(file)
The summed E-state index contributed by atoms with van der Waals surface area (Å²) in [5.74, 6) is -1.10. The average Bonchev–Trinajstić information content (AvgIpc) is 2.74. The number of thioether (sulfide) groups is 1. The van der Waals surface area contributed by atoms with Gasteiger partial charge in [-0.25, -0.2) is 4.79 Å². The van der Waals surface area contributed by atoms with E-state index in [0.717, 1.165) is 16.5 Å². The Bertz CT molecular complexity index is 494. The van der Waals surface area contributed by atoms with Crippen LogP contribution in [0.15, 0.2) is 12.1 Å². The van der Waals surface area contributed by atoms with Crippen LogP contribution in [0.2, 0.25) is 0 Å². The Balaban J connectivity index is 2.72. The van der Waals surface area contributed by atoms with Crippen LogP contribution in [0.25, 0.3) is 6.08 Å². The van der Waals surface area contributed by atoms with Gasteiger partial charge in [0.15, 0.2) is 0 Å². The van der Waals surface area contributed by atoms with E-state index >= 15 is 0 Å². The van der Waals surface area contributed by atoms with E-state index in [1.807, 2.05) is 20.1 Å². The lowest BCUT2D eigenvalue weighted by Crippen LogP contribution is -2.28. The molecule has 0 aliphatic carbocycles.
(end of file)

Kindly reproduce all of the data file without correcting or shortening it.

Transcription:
The summed E-state index contributed by atoms with van der Waals surface area (Å²) in [5.74, 6) is -1.10. The average Bonchev–Trinajstić information content (AvgIpc) is 2.74. The number of thioether (sulfide) groups is 1. The van der Waals surface area contributed by atoms with Gasteiger partial charge in [-0.25, -0.2) is 4.79 Å². The van der Waals surface area contributed by atoms with E-state index in [0.717, 1.165) is 16.5 Å². The Bertz CT molecular complexity index is 494. The van der Waals surface area contributed by atoms with Crippen LogP contribution in [0.15, 0.2) is 12.1 Å². The van der Waals surface area contributed by atoms with Crippen LogP contribution in [0.2, 0.25) is 0 Å². The Balaban J connectivity index is 2.72. The van der Waals surface area contributed by atoms with Crippen LogP contribution in [0.25, 0.3) is 6.08 Å². The van der Waals surface area contributed by atoms with Gasteiger partial charge in [0.15, 0.2) is 0 Å². The van der Waals surface area contributed by atoms with E-state index >= 15 is 0 Å². The van der Waals surface area contributed by atoms with E-state index in [1.807, 2.05) is 20.1 Å². The lowest BCUT2D eigenvalue weighted by Crippen LogP contribution is -2.28. The molecule has 0 aliphatic carbocycles.